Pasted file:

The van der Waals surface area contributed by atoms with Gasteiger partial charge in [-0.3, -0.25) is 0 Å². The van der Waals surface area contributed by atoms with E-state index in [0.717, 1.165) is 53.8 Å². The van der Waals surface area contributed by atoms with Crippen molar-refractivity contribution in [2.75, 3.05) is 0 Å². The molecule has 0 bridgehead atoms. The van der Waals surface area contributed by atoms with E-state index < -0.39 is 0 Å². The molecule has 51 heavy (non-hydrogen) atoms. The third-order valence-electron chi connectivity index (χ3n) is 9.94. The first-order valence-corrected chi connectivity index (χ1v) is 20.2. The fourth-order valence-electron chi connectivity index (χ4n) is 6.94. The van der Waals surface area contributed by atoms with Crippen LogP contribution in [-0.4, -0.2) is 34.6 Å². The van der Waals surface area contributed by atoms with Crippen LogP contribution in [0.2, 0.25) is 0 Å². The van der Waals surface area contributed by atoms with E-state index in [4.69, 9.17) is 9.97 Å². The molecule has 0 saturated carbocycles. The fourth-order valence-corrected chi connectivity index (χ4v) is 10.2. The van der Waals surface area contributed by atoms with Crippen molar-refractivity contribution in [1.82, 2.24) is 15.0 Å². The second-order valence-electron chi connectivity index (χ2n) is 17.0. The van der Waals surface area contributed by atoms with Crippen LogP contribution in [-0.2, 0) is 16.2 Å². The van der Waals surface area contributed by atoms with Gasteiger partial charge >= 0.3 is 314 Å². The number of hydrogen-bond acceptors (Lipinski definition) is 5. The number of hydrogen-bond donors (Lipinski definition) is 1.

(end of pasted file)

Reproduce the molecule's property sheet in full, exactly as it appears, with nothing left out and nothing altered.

The van der Waals surface area contributed by atoms with Gasteiger partial charge in [-0.3, -0.25) is 0 Å². The van der Waals surface area contributed by atoms with E-state index in [0.717, 1.165) is 53.8 Å². The van der Waals surface area contributed by atoms with Crippen molar-refractivity contribution in [2.75, 3.05) is 0 Å². The molecule has 0 bridgehead atoms. The van der Waals surface area contributed by atoms with E-state index < -0.39 is 0 Å². The molecule has 51 heavy (non-hydrogen) atoms. The third-order valence-electron chi connectivity index (χ3n) is 9.94. The first-order valence-corrected chi connectivity index (χ1v) is 20.2. The fourth-order valence-electron chi connectivity index (χ4n) is 6.94. The van der Waals surface area contributed by atoms with Crippen LogP contribution in [-0.4, -0.2) is 34.6 Å². The van der Waals surface area contributed by atoms with Crippen LogP contribution in [0.2, 0.25) is 0 Å². The van der Waals surface area contributed by atoms with E-state index in [4.69, 9.17) is 9.97 Å². The molecule has 0 saturated carbocycles. The fourth-order valence-corrected chi connectivity index (χ4v) is 10.2. The van der Waals surface area contributed by atoms with Crippen molar-refractivity contribution in [1.82, 2.24) is 15.0 Å². The second-order valence-electron chi connectivity index (χ2n) is 17.0. The van der Waals surface area contributed by atoms with Crippen LogP contribution in [-0.2, 0) is 16.2 Å². The van der Waals surface area contributed by atoms with Gasteiger partial charge >= 0.3 is 314 Å². The number of hydrogen-bond acceptors (Lipinski definition) is 5. The number of hydrogen-bond donors (Lipinski definition) is 1.